Tuesday, May 31, 2011

Can You Spare Some Change

The other day I was reading a book about sushi, because I work at an Asian restaurant and it was there. The author of the book was obsessed with traditional sushi, and decided more than once to go off on tangents about how any deep fried sushi is not sushi. Now, if you have not had the opportunity to eat a deep fried sushi roll I suggest you stop reading and find a restaurant that serves it and go eat it. If you discover that it is not the greatest thing you ever put in your mouth, then please leave a comment on what exactly could be better. Anyways, his entire point was that sushi is raw fish and therefore cooking it was some sort of abomination of the foodstuff.
Change tastes soooo good
This example is a perfect representation of our feelings towards change, especially in the cultural arena. A couple weeks back, I wrote an article about how our understanding of the word irony has changed. This is not anywhere close to the first instance of a words meaning changing over time, and yet every time a word changes or alters meaning there is backlash from the community. About a year ago I read an article about how the New York Times editors decided not to use the word "tweet," but rather the extended form "posted on twitter," because apparently not everyone understands what tweeting is, which of course makes no sense because if "posted to TWITTER" makes sense to you then "tweet," most likely also would. It was simply an issue of a new word joining the cultural lexicon and someone found issue with this. I don't know the current standing on the "tweet" verbiage issue at the NYT, because I stopped paying attention to the news.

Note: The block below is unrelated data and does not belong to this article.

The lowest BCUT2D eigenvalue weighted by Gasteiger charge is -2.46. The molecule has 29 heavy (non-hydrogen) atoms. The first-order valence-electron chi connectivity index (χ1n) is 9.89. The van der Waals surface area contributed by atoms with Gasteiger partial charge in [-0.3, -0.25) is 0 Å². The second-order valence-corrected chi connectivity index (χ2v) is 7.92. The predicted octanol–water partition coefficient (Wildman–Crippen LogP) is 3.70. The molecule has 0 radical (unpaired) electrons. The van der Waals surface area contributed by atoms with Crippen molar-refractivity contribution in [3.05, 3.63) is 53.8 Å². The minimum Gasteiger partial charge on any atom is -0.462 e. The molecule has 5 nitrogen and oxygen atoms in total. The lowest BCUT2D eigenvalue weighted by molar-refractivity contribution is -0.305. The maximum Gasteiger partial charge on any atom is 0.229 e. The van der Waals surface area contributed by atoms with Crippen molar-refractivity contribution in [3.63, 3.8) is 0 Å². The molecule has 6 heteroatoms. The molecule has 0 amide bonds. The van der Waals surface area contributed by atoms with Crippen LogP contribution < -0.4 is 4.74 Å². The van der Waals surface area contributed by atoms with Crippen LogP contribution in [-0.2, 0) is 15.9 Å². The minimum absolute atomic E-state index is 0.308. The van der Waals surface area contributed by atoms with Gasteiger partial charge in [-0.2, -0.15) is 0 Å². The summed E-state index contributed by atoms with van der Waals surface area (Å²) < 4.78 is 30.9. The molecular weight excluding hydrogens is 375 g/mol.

Now that is what I call precious! Or breakfast!!!
My point is pretty simple, things change. In the case of language, no group sat down made all the words and grammatical rules we have today. Those terms and rules have evolved over time, and this is why they frequently make no fucking sense. Food has evolved in pretty in your face ways, we think of Italian food as Pasta and Tomato sauces, which of course come from Asian and the America's respectively. No one sat down and invented all the thousands of permutations of sushi, it started as one thing and evolved to add new ingredients, news forms of presentation, and the addition of a deep fryer.
Even cats do it!
So next time you hear someone bitching about how something has strayed so far from the traditional, cock your hand back and slap them, if that doesn't work, then just kick them in the scrotum and move on with your day.

And in conclusion, the Sushi Chef who played the role of catalyst for this rant, was a white American man. I am not saying anything against his abilities, but I prefer my pizza made by Italians, my perogies by the Polish, bakalava and dolmas from a Greek, and my sushi from a Japanese man. Probably because I am racist, or whatever -ist that makes me.

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